Tax Authority Grilled VLC Player Over Link From a Torrent Site

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With more than two billion downloads, VLC is one of the most popular media players around. The open source tool can play virtually every video file available and comes recommended by many, including some pirate sites. The latter has drawn the attention of France's Tax Investigation Branch, which suggested that VideoLAN might be doing 'shady' deals. Luckily, they soon admitted their mistake.

vlcconeVideoLAN’s VLC Media Player(*) is installed on hundreds of millions of devices around the world.

It’s widely regarded as the best tool to play videos and audio in just about any format. When something can’t be played, VLC Media Player almost always provides the answer.

The application has a wide variety of legal uses, but pirates are also pretty keen on the tool. In fact, some sites actively recommend it to their users, including the French torrent site Torrent9 who list it in their help section.

Of course, these type of links are only a one-way endorsement. However, for some reason the National Tax Investigation Branch of the French Ministry for the Economy and Finance, was concerned that something more was up.

A few hours ago, Next INpact reported that VideoLAN had received a letter from the tax authority, asking for detailed information on Torrent9.biz.

The reason for the inquiry is that the site in question, also accessible via Torrent9.me, has a help section that explains how people can download torrents. This guide ends with a link to the VLC Media Player, as can be seen below.

Torrent9’s help page

helpsection

While the Internet is full of links, the National Tax Investigation Branch suspected that VideoLAN was closely involved with the torrent site, asking the organization to hand over all sorts of documentation.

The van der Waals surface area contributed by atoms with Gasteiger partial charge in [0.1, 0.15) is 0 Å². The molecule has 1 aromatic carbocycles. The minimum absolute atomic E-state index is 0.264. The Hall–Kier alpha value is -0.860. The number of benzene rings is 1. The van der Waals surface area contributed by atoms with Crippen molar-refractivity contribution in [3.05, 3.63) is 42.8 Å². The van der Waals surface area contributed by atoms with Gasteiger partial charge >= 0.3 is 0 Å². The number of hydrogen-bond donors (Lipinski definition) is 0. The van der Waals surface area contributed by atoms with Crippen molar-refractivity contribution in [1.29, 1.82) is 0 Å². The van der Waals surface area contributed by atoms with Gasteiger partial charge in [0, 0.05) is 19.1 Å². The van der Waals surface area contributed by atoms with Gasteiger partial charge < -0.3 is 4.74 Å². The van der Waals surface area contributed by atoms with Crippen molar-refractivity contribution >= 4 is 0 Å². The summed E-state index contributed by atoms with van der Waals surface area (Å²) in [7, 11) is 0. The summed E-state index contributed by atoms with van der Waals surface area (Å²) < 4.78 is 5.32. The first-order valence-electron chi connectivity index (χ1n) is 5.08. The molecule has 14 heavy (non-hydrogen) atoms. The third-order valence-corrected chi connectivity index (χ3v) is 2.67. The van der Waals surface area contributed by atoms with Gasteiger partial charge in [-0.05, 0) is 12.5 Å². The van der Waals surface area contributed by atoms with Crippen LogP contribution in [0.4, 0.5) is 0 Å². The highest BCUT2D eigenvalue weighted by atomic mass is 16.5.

Specifically, they requested “complete customer details,” “bank details,” “payment methods of the customer and date of last payment,” and a copy of the “referencing contract” for the Torrent9.biz and Torrent9.me domains.

When confronted with the usual request by a reporter, the Ministry of Economy and Finance didn’t give in. Instead, it reportedly stated that “if they have a link to your website, it’s because you pay them: SEO is not free..,” suggesting some kind of active cooperation.

VideoLAN received quite a bit of support after the news broke as many people had trouble wrapping their head around the absurd situation.

After a storm of protests, the authorities eventually decided to back down. In a response on Twitter, the ministry described the situation as an ‘error of judgment,’ adding that failures like this can always happen.

For VideoLAN this means everything will return to normal now. They initially planned to reply to the request with a blank piece of paper, but even that’s no longer needed.

* Disclaimer: VideoLAN did not compensate TorrentFreak for the link in this article.

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